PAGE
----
Free Die Cuts:
Die cuts are great for stamping on, or making mini books, gift tags..just about anything! And on this site you can print your own all for FREE! http://www.collectedmemories.com/Products/FreeDieCuts.html
Carol Duval Show Index:
The Carol Duval show for the benefit of our non USA readers is a very successful craft show in the USA which regularly features rubber stamping and card making projects and techniques by some of the big name stamping stars! This site features an archive of all the shows with instructions and samples for you to create the masterpieces too! Prepare to lose many hours at this site!
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Email Groups And Websites Created By Trish Bayley
Official Creative Cards Groups
The Following are 2 groups which I run on Yahoo Groups, one is exclusively for UK members and the other group is an International group which features members from all over the globe!
If You would like to join please click on the relevant links and then click on the 'Join This Group' button:
Creative Cards International - Dedicated To All Rubber Stamping And Paper Arts
An expanding International group with members all over the world. For Artists Who Like To Create Greetings Cards, Book Marks, Tag Art, Collage, Book Arts, Dominos, Tins, Pins, Magnets, Jewellery, Altered Art, Photo Slides, Formica ... In short..If It Doesn't Move....STAMP IT!
Exchange Handmade Work, Share Ideas And Inspiration, Ask for Help, Share Your Knowledge plus Show and Tell Your Work! Stampers of all skill levels welcome. We have a separate group dedicated 100% to swapping!
To join go to:
Creative Cards UK Group - Exclusively For UK Rubber Stamp Artists
Exchange handmade Cards, share stamping ideas or ask about the latest stamping products and techniques. New to Stamping? Get answers to all of your stamping questions here. NEED a stamping accessory or a certain stamp? This is the place to find out where you can buy it! Stampers of All Skill Levels Welcome!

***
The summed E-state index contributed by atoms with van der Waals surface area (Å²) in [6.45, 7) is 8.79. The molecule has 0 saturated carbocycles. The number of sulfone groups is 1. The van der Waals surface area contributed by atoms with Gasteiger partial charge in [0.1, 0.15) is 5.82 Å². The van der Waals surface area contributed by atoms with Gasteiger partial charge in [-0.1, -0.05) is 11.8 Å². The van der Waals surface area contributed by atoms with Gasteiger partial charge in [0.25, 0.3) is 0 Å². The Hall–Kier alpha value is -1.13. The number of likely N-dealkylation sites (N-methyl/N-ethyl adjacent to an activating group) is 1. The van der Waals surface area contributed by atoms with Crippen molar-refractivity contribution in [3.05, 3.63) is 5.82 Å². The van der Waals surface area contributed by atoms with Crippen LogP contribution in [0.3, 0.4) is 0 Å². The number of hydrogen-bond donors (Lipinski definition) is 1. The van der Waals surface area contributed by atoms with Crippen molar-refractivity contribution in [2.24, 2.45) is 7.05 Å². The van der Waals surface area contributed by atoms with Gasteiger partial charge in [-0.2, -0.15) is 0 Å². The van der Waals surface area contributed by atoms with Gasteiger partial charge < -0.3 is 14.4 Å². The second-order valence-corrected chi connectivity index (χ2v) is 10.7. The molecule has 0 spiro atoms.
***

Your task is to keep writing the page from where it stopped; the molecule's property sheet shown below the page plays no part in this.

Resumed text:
Creative Cards Website:
You can view all of the classes and techniques featured in this and past newsletters on the Creative Cards Website. Also check out the handmade card galleries: http://www.creative-cards.co.uk/
Rubber Waffle Ezine
Dedicated To Rubber Stamping and Card Making Ideas. Most of techniques that I have written for this site are taken from the old paper version of the Creative Cards Newsletter.
Wanted: Ideas, Card Scans, Tips, Online Classes, Techniques, Web Links, Sources, Ads, ANYTHING! If you can provide any of the above then please get in touch and I will feature your work/contributions here! Do You Have A Website or Card Gallery? Or maybe you know of a good website that features online classes, techniques, templates, freebies and patterns. Send me the link and I will feature it in this section: email@example.com
Thanks and Credits To: Alison Chandler, Cindi Bisson & Kimberly P
All Text and Spelling Mistakes Trish Bayley